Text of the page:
March 13, 2008
At A Glance
UI radiologist Juweid receives Dana Foundation imaging grant
Malik Juweid, M.D., a professor of radiology in the UI Carver College of Medicine, has received a $100,000 grant from the Dana Foundation to study immunotherapies for non-Hodgkin lymphoma.
The researchers will use molecular imaging to monitor certain white blood cells called immune "effector" cells in non-Hodgkin lymphoma patients who are receiving Rituxan, a common immunotherapy for the disease. The effector cells appear to enhance the effectiveness of Rituxan (generic name rituximab), and a better understanding of how they do that could suggest ways to increase the number of effector cells at the tumor sites and improve treatment for non-Hodgkin lymphoma.
UI Libraries receives grant to create digital collection of letters
The University of Iowa Libraries has been awarded a $20,000 grant from The Gladys Krieble Delmas Foundation to create a digital collection of British writer James Henry Leigh Hunt's correspondence. This collaborative project draws on UI's collection of Hunt materials as well as the research files of David R. Cheney, a UI alumnus and Hunt scholar, whose papers are held at the Ward M. Canaday Center at the University of Toledo Libraries.
The UI Libraries will digitize 1,600 autograph letters from 1790-1858, transcripts and catalog records. Unlike other digitization projects that offer only the text of correspondence, this new digital collection will present images of the autograph letters, be full-text searchable, and provide scholarly transcripts of the letters. Leigh Hunt (1784-1859), was a writer, editor, critic and contemporary of Byron, Shelley and Keats during the Romantic and Victorian periods of the early 19th century.
A description of the project and links to the digital collection can be found at http://www.lib.uiowa.edu/spec-coll/leighhunt/index.html. For more information on the Delmas Foundation see http://www.delmas.org.
UI offers grants for entrepreneurship educators
The Jacobson Institute for Youth Entrepreneurship at the University of Iowa will select educators from around the state to teach an entrepreneurship unit to secondary students in their schools and organizations.
Educators will be selected from Iowa school districts and other organizations interested in teaching entrepreneurship education. Selected educators will receive the "Running a Business Plan Competition" curriculum at no cost and those who implement the curriculum will receive a $250 mini-grant. Selected schools and organizations will receive a step-by-step curriculum to teach students how to develop a plan for starting their own businesses. The funding for the program comes from a grant from the Jacobson Institute and the Ames-based Community Vitality Center.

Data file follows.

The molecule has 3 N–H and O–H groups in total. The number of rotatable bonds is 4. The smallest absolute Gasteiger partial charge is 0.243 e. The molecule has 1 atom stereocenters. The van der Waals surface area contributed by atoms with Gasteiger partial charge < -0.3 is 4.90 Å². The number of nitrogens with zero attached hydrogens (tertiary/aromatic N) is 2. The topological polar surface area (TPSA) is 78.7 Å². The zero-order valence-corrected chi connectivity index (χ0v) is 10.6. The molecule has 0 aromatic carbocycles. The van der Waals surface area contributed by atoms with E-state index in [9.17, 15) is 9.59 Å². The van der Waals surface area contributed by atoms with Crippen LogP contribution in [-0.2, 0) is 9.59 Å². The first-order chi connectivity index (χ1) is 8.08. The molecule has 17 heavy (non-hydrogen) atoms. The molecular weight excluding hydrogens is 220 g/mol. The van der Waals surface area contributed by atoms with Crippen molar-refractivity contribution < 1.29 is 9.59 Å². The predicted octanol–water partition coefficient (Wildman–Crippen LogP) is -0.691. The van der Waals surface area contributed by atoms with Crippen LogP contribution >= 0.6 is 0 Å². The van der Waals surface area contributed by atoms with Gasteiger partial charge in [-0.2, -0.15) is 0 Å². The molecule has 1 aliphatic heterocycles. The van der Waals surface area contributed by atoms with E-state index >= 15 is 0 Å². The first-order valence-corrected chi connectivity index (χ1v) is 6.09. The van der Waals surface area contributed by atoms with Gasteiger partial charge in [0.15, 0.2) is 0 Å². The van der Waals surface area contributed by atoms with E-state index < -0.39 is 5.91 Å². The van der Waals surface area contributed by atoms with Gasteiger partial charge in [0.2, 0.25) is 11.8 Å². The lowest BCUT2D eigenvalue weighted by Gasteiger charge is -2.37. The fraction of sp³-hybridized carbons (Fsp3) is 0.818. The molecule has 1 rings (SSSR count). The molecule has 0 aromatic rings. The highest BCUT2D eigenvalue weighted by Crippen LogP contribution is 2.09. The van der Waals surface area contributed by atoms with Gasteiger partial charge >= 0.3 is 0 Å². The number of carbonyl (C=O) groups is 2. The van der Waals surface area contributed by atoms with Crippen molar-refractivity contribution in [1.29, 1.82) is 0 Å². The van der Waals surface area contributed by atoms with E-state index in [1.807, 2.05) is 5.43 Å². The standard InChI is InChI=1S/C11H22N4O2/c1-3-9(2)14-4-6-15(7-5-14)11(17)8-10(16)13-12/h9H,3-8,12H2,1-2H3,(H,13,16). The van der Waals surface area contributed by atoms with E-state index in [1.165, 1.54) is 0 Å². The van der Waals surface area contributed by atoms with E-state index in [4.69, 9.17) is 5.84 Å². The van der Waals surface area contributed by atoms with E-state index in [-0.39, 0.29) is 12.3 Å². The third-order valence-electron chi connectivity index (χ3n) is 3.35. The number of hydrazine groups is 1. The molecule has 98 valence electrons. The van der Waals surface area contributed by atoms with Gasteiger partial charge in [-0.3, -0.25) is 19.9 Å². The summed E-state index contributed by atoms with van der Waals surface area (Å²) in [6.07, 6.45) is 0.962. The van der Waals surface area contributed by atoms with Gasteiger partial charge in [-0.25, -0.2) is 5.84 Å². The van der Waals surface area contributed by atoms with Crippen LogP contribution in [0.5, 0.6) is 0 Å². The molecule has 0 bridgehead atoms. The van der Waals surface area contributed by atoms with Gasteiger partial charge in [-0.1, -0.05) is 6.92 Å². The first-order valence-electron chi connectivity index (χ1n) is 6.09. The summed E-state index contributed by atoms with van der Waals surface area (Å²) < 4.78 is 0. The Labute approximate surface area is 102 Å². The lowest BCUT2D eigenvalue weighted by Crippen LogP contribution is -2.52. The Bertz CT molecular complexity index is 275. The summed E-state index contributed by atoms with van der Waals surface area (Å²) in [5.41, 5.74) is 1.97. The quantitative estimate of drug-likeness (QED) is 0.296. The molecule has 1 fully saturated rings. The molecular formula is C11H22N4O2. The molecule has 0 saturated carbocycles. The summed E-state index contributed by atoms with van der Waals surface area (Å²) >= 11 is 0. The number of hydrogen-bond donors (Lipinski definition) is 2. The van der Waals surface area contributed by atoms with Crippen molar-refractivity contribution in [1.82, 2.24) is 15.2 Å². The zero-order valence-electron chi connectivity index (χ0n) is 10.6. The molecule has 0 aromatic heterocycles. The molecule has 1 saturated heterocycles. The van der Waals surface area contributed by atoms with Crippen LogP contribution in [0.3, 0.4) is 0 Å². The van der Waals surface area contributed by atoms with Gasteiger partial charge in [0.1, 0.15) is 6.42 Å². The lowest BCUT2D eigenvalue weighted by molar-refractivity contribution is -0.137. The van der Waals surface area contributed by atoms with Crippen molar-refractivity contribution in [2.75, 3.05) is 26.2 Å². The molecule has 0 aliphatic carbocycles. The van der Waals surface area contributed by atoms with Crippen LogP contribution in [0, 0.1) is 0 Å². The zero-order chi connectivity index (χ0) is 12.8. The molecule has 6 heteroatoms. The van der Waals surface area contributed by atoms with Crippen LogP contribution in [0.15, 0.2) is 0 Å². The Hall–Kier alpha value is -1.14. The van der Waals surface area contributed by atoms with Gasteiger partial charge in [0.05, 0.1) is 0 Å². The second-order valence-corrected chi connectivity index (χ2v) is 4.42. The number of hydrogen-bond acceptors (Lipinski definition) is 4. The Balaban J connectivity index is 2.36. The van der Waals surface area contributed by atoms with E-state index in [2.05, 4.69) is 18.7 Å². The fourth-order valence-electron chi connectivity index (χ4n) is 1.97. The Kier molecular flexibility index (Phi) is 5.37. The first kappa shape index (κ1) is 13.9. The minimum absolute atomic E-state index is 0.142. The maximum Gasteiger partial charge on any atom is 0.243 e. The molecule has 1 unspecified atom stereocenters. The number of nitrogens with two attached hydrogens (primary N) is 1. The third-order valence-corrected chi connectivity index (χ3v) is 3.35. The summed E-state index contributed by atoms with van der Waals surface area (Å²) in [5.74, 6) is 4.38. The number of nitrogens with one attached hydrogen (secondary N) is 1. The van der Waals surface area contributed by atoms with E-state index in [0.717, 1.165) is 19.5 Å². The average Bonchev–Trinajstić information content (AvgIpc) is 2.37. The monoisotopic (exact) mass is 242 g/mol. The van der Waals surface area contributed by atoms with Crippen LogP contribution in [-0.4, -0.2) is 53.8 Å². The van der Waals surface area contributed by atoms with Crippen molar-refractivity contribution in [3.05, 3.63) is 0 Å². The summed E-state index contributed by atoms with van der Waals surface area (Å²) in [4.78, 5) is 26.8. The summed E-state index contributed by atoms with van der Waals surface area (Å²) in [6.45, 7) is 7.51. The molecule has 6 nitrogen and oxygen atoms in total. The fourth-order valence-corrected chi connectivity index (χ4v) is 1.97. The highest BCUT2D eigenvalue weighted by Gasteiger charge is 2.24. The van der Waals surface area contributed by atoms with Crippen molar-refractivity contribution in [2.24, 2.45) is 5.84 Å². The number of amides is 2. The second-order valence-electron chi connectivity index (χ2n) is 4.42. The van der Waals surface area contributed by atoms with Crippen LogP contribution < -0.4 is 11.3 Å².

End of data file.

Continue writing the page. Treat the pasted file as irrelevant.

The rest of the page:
For more information about this program and an application, visit the Jacobson Institute Web site at http://www.jacobsoninstitute.org or contact Dawn Bowlus, Jacobson Institute for Youth Entrepreneurship director, at 319-335-0985 or email@example.com.
Medicine, Public Health, VA Research Week is April 1-2
"Research Week 2008: Innate Immunity" will take place on Tuesday and Wednesday, April 1-2, on the UI health sciences campus. The annual event, sponsored by the Roy J. and Lucille A. Carver College of Medicine, the UI College of Public Health, and the Department of Veterans Affairs (VA) Iowa City Health Care System, will include five public lectures from leading experts on innate immunity, and poster sessions featuring the research of UI students, postdoctoral fellows, faculty and staff.
For more information and a complete schedule of events, visit http://www.healthcare.uiowa.edu/research/researchweek/index.htm.
Cynthia Kenyon to discuss genes, cells that control aging April 3
Cynthia Kenyon, a molecular biologist at the University of California, San Francisco, will present the Parkin Lecture on Aging, "Genes and Cells That Control the Rate of Aging," at 4:30 p.m. Thursday, April 3, in Room 1110A of the UI Medical Education and Research Facility (MERF). A pre-lecture reception will begin at 4 p.m. in the MERF atrium.
Kenyon is recognized for her discovery that a single-gene mutation could double the lifespan of tiny worms called C. elegans, which has propelled research on the molecular biology of aging. She has been featured on National Public Radio, PBS's "NOVA scienceNow" and "Charlie Rose" and BBC Radio.
For more information, contact Julie Bobitt at the UI Center on Aging 319-384-4222 or firstname.lastname@example.org.
Individuals with disabilities are encouraged to attend all UI-sponsored events. If you are a person with a disability who requires an accommodation to participate in a program, please contact the sponsoring department in advance.